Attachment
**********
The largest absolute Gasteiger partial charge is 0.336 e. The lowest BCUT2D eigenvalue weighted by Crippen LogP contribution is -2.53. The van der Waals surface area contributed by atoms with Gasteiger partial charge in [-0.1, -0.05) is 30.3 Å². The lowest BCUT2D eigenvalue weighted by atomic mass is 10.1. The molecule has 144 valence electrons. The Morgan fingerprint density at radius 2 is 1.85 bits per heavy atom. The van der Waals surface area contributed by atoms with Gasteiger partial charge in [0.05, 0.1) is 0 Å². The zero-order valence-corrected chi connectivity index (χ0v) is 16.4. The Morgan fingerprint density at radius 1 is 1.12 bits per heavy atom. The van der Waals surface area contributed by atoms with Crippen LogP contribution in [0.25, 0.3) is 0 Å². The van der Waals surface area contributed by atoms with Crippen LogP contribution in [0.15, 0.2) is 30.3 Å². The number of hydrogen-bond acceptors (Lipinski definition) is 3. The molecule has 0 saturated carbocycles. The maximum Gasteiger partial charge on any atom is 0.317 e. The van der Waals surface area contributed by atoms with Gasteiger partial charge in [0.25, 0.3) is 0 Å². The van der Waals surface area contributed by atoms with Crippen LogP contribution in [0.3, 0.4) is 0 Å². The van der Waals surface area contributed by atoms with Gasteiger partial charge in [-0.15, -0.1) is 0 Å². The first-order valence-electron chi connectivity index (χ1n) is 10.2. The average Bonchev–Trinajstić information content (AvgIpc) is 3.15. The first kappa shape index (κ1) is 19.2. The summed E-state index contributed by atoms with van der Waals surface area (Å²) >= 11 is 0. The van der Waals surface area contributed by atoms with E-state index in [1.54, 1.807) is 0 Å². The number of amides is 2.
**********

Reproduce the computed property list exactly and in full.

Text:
The largest absolute Gasteiger partial charge is 0.336 e. The lowest BCUT2D eigenvalue weighted by Crippen LogP contribution is -2.53. The van der Waals surface area contributed by atoms with Gasteiger partial charge in [-0.1, -0.05) is 30.3 Å². The lowest BCUT2D eigenvalue weighted by atomic mass is 10.1. The molecule has 144 valence electrons. The Morgan fingerprint density at radius 2 is 1.85 bits per heavy atom. The van der Waals surface area contributed by atoms with Gasteiger partial charge in [0.05, 0.1) is 0 Å². The zero-order valence-corrected chi connectivity index (χ0v) is 16.4. The Morgan fingerprint density at radius 1 is 1.12 bits per heavy atom. The van der Waals surface area contributed by atoms with Crippen LogP contribution in [0.25, 0.3) is 0 Å². The van der Waals surface area contributed by atoms with Crippen LogP contribution in [0.15, 0.2) is 30.3 Å². The number of hydrogen-bond acceptors (Lipinski definition) is 3. The molecule has 0 saturated carbocycles. The maximum Gasteiger partial charge on any atom is 0.317 e. The van der Waals surface area contributed by atoms with Gasteiger partial charge in [0.25, 0.3) is 0 Å². The van der Waals surface area contributed by atoms with Crippen LogP contribution in [0.3, 0.4) is 0 Å². The van der Waals surface area contributed by atoms with Gasteiger partial charge in [-0.15, -0.1) is 0 Å². The first-order valence-electron chi connectivity index (χ1n) is 10.2. The average Bonchev–Trinajstić information content (AvgIpc) is 3.15. The first kappa shape index (κ1) is 19.2. The summed E-state index contributed by atoms with van der Waals surface area (Å²) >= 11 is 0. The van der Waals surface area contributed by atoms with E-state index in [1.54, 1.807) is 0 Å². The number of amides is 2.